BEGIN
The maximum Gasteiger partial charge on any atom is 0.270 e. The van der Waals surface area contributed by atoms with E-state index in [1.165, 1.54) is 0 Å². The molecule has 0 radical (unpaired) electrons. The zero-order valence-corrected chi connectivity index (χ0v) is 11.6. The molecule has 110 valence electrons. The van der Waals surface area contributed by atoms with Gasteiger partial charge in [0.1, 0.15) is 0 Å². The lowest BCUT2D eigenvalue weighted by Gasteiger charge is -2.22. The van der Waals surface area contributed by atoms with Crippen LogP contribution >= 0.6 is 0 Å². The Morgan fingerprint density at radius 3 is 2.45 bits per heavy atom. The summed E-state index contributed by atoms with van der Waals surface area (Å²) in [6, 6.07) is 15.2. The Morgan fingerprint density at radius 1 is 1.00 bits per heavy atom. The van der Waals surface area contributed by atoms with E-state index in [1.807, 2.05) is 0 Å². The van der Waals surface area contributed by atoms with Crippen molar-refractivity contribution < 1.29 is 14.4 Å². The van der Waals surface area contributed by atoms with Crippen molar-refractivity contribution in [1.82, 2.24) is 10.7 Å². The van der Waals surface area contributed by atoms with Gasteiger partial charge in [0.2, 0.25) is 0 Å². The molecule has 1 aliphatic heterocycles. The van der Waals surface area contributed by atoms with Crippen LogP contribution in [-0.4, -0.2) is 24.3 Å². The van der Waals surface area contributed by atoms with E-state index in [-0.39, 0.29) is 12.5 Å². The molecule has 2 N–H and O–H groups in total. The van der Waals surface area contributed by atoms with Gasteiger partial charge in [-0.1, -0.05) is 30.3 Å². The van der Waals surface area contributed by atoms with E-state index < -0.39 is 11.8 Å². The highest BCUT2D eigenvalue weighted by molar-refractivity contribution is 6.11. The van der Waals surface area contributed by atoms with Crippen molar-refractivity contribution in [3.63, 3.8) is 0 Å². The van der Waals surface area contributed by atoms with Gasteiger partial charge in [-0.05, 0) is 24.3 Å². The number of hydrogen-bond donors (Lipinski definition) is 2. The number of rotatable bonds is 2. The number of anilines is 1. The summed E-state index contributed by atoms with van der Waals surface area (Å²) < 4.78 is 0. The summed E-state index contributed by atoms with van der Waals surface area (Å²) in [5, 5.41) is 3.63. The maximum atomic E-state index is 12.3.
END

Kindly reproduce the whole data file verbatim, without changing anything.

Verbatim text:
The maximum Gasteiger partial charge on any atom is 0.270 e. The van der Waals surface area contributed by atoms with E-state index in [1.165, 1.54) is 0 Å². The molecule has 0 radical (unpaired) electrons. The zero-order valence-corrected chi connectivity index (χ0v) is 11.6. The molecule has 110 valence electrons. The van der Waals surface area contributed by atoms with Gasteiger partial charge in [0.1, 0.15) is 0 Å². The lowest BCUT2D eigenvalue weighted by Gasteiger charge is -2.22. The van der Waals surface area contributed by atoms with Crippen LogP contribution >= 0.6 is 0 Å². The Morgan fingerprint density at radius 3 is 2.45 bits per heavy atom. The summed E-state index contributed by atoms with van der Waals surface area (Å²) in [6, 6.07) is 15.2. The Morgan fingerprint density at radius 1 is 1.00 bits per heavy atom. The van der Waals surface area contributed by atoms with E-state index in [1.807, 2.05) is 0 Å². The van der Waals surface area contributed by atoms with Crippen molar-refractivity contribution < 1.29 is 14.4 Å². The van der Waals surface area contributed by atoms with Crippen molar-refractivity contribution in [1.82, 2.24) is 10.7 Å². The van der Waals surface area contributed by atoms with Gasteiger partial charge in [0.2, 0.25) is 0 Å². The molecule has 1 aliphatic heterocycles. The van der Waals surface area contributed by atoms with Crippen LogP contribution in [-0.4, -0.2) is 24.3 Å². The van der Waals surface area contributed by atoms with E-state index in [-0.39, 0.29) is 12.5 Å². The molecule has 2 N–H and O–H groups in total. The van der Waals surface area contributed by atoms with Gasteiger partial charge in [-0.1, -0.05) is 30.3 Å². The van der Waals surface area contributed by atoms with E-state index < -0.39 is 11.8 Å². The highest BCUT2D eigenvalue weighted by molar-refractivity contribution is 6.11. The van der Waals surface area contributed by atoms with Crippen molar-refractivity contribution in [3.63, 3.8) is 0 Å². The van der Waals surface area contributed by atoms with Gasteiger partial charge in [-0.05, 0) is 24.3 Å². The number of hydrogen-bond donors (Lipinski definition) is 2. The number of rotatable bonds is 2. The number of anilines is 1. The summed E-state index contributed by atoms with van der Waals surface area (Å²) < 4.78 is 0. The summed E-state index contributed by atoms with van der Waals surface area (Å²) in [5, 5.41) is 3.63. The maximum atomic E-state index is 12.3.